FDIC Piles On To PwC For Colonial Bank Failure
I have a new column over at Forbes about the two law suits – one private, one by the FDIC – against PwC for professional malpractice and breach of contract for the Colonial Bank failure. The FDIC case is also interesting because the regulator is suing Crowe Horwath, Colonial Bank’s internal audit co-source vendor.
The FDIC piled on to PwC’s woes after customers of MF Global amended their complaint – the bankruptcy Trustee has transferred claims against the auditor to the private litigants – and are now suing PwC for professional malpractice and breach of duties, too. More on the MF Global lawsuit against PwC in a later post. For now, enjoy, “The Tale of Two Lawsuits – PwC and Colonial Bank” at Forbes.
One group of highly successful PricewaterhouseCoopers partners are looking at a $1 billion dollar plus payday from consulting to the big banks on the independent OCC/Fed foreclosure reviews. I wonder how they feel knowing their profits will be used to pay three big settlements for audit failures at Colonial Bank and MF Global?
…Last week the FDIC filed suit against Colonial Bank auditor PwC, and internal audit co-source vendor Crowe Horwath, for professional malpractice and breach of duties. This is the first FDIC suit against an auditor for financial crisis era bank frauds or failures.
Alison Frankel of the Thomson Reuters On The Case blog reports:
On Wednesday the FDIC, as receiver for the Colonial Bank of Montgomery, Alabama, suedPricewaterhouseCoopers and Crowe Horwath in federal court in Montgomery, claiming that they committed professional malpractice and breach of contract by failing to detect that two Colonial employees helped the notorious (and defunct) mortgage lender Taylor Bean poke hundred-million-dollar holes in Colonial’s balance sheet. (PwC was the external auditor and Crowe Horwath performed internal audits.)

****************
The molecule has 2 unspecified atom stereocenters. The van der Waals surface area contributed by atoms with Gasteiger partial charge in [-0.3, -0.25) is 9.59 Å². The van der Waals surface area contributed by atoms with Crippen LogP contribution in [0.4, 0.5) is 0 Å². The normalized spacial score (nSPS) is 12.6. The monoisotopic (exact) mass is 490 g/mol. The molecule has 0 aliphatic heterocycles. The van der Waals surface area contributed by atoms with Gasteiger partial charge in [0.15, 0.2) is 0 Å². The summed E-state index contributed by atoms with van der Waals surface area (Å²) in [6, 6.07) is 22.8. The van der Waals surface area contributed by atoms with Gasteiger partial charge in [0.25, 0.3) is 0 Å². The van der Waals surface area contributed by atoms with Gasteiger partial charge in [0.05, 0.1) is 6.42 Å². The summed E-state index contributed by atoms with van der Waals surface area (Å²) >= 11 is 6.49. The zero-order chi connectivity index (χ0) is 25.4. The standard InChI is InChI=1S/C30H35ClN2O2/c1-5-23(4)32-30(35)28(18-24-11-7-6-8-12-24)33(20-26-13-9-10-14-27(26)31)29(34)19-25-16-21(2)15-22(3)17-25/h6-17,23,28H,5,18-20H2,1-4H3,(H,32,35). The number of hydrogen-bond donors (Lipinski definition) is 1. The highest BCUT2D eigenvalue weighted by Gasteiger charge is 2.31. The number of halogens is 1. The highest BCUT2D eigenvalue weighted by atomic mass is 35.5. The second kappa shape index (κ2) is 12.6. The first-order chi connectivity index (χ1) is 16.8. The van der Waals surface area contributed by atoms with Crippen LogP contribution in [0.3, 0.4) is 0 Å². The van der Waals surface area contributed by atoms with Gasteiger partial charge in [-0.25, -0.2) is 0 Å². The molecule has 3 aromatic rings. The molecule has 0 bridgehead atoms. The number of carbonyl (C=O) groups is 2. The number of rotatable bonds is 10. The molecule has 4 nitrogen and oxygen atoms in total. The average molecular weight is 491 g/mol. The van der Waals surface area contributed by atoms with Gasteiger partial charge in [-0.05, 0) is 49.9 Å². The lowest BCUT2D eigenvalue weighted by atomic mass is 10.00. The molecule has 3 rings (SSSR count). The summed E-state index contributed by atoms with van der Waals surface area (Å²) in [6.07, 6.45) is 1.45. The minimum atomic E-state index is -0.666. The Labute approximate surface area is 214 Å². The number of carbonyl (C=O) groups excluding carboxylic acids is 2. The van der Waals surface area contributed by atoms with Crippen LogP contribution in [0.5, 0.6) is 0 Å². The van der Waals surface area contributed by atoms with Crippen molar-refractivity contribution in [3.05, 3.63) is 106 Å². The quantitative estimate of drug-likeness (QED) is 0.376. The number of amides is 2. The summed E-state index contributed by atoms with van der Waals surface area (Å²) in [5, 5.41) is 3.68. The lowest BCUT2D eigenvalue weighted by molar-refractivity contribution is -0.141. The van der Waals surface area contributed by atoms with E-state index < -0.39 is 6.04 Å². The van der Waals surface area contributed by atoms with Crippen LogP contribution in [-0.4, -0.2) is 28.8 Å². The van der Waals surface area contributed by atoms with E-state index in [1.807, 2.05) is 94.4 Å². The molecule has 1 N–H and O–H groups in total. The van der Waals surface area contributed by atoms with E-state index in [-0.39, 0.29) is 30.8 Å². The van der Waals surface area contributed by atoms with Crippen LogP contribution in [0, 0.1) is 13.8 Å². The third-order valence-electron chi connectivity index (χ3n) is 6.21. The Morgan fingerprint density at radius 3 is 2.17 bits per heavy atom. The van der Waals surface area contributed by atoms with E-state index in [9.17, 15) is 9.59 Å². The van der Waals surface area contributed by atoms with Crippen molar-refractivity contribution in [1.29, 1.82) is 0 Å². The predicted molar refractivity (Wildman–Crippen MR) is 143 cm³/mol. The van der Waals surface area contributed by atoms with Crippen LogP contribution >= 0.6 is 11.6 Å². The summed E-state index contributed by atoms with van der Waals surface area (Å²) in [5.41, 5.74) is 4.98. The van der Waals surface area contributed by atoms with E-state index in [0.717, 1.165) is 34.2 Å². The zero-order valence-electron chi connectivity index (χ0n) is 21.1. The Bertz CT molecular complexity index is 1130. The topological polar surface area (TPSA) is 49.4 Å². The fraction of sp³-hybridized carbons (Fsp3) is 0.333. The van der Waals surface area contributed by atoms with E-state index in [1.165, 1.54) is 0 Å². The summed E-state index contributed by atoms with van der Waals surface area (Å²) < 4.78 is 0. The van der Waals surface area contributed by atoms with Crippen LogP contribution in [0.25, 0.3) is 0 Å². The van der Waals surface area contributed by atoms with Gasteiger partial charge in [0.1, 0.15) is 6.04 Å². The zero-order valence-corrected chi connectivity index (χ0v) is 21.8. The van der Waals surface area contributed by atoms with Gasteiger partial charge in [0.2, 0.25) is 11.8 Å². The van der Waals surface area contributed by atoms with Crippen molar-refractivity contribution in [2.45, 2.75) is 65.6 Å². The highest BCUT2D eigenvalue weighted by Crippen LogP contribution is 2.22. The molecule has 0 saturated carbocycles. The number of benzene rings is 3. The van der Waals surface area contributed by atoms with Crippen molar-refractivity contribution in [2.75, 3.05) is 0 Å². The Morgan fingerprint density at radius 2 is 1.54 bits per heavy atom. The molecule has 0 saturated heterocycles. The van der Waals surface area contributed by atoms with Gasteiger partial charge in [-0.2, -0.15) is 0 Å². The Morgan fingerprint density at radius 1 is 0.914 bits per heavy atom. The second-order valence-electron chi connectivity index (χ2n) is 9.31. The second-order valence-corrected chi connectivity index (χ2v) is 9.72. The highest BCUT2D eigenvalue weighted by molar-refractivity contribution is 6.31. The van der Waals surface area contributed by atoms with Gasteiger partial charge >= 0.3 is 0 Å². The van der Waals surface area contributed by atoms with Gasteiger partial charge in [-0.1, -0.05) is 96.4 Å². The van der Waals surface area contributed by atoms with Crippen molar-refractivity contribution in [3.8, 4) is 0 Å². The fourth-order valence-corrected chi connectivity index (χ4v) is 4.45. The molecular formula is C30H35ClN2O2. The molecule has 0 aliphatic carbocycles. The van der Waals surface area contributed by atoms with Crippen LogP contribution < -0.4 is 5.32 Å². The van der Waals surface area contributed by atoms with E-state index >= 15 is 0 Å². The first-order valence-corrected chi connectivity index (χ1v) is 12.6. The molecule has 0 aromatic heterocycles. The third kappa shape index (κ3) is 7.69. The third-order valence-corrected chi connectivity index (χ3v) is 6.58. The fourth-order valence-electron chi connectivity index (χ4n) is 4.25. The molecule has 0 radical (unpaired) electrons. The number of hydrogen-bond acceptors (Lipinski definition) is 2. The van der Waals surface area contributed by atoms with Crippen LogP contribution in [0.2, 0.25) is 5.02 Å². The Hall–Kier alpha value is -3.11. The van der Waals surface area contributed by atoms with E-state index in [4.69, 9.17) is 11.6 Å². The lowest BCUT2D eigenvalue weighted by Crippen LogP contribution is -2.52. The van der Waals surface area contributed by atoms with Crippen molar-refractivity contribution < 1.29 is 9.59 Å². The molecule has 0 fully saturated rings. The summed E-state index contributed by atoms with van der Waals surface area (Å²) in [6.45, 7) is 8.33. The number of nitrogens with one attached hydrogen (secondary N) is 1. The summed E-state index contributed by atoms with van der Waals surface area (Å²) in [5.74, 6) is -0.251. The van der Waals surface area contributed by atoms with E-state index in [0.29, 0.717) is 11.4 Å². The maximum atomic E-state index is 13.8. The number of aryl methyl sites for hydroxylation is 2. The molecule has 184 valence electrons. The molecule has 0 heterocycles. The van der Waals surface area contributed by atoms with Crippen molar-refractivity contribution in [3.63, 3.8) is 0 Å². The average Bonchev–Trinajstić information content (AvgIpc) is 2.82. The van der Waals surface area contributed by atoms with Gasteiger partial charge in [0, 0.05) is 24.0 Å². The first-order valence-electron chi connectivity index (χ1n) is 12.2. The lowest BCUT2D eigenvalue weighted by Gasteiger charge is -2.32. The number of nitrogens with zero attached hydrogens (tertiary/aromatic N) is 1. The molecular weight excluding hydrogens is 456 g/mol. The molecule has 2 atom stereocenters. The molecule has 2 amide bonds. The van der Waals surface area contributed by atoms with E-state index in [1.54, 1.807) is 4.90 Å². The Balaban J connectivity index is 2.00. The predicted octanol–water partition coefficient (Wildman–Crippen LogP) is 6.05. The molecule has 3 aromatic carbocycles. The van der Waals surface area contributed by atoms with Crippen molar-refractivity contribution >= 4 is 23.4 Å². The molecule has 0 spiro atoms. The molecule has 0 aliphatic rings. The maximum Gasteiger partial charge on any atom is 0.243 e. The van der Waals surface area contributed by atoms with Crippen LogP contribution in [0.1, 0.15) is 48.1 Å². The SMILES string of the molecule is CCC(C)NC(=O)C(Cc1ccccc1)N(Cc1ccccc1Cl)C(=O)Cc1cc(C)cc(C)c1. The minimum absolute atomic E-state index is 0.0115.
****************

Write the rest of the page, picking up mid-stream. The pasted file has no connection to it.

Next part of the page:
Alison is kind enough to point out that I started looking for the FDIC suits against auditors almost two years ago, based on an article written by two lawyers who are typically in the defense side of these cases.
Way back in February 2011, the crackerjack blogger Francine McKenna of re: The Auditors asked an interesting question in a column for Forbes: Given the widespread failures of small and regional banks in the financial crisis, why hadn’t the Federal Deposit Insurance Corporation brought any lawsuits against the audit firms that signed off on reports that turned out to be materially misleading? McKenna noted that two private lawyers had predicted such suits were coming in a column for the Legal Intelligencer, but said so far none had been filed. By then the FDIC was actively pursuing directors and officers of failed banks, but auditors seemed to be off the hook.
So, why now and why this case?
There’s been a clear cut fraud and executives have already been convicted. But, instead of those facts making it a slam-dunk against the auditors, the guilt of the executives may give auditors the in pari delicto defense. The FDIC seems to have anticipated that.
It’s ironic this issue of re: The Auditors arrived in my mailbox today. I’m doing CPE Direct from the AICPA which includes a chapter on “Ethical Guidance for CPA’s.” Here are some quotes of what I read today:
“As Certified Public Accountants, our ethical behavior is crucial to maintaining the faith that the public has placed in our profession.”
“The AICPA adopted the ethical standards because a distinguishing mark of a profession is an acceptance of responsibility to the public.”
Oh.. really. Is it a joke? Denial to the max? A poor attempt to keep the lower CPA levels in a cloud of ethics while the big firms that control the organization disdain any such silliness?
That aside, I wonder what would be different in the pursual of justice against the accounting industry were Francine not keeping the flame going.